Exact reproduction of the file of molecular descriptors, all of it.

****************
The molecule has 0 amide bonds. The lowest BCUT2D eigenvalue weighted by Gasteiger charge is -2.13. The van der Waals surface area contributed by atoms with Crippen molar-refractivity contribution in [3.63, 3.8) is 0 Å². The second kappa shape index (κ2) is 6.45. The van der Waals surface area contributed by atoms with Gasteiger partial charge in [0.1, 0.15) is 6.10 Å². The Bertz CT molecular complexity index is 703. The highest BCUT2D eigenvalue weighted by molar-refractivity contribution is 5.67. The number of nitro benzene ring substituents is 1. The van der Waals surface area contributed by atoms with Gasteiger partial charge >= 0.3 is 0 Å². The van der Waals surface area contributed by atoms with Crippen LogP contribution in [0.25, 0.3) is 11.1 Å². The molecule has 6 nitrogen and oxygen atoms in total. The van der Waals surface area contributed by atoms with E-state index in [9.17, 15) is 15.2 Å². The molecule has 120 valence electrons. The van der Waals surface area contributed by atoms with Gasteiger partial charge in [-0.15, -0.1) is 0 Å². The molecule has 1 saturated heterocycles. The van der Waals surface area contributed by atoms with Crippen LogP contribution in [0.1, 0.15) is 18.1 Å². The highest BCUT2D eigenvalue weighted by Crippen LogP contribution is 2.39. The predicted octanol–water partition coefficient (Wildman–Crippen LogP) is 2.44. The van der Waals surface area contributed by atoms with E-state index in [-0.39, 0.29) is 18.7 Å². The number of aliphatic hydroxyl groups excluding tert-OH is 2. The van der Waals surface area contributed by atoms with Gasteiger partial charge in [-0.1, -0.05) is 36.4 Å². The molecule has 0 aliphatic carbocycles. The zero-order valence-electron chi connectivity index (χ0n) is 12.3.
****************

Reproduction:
The molecule has 0 amide bonds. The lowest BCUT2D eigenvalue weighted by Gasteiger charge is -2.13. The van der Waals surface area contributed by atoms with Crippen molar-refractivity contribution in [3.63, 3.8) is 0 Å². The second kappa shape index (κ2) is 6.45. The van der Waals surface area contributed by atoms with Gasteiger partial charge in [0.1, 0.15) is 6.10 Å². The Bertz CT molecular complexity index is 703. The highest BCUT2D eigenvalue weighted by molar-refractivity contribution is 5.67. The number of nitro benzene ring substituents is 1. The van der Waals surface area contributed by atoms with Gasteiger partial charge >= 0.3 is 0 Å². The van der Waals surface area contributed by atoms with Crippen LogP contribution in [0.25, 0.3) is 11.1 Å². The molecule has 6 nitrogen and oxygen atoms in total. The van der Waals surface area contributed by atoms with E-state index in [9.17, 15) is 15.2 Å². The molecule has 120 valence electrons. The van der Waals surface area contributed by atoms with Gasteiger partial charge in [-0.15, -0.1) is 0 Å². The molecule has 1 saturated heterocycles. The van der Waals surface area contributed by atoms with Crippen LogP contribution in [0.1, 0.15) is 18.1 Å². The highest BCUT2D eigenvalue weighted by Crippen LogP contribution is 2.39. The predicted octanol–water partition coefficient (Wildman–Crippen LogP) is 2.44. The van der Waals surface area contributed by atoms with E-state index in [-0.39, 0.29) is 18.7 Å². The number of aliphatic hydroxyl groups excluding tert-OH is 2. The van der Waals surface area contributed by atoms with Gasteiger partial charge in [-0.1, -0.05) is 36.4 Å². The molecule has 0 aliphatic carbocycles. The zero-order valence-electron chi connectivity index (χ0n) is 12.3.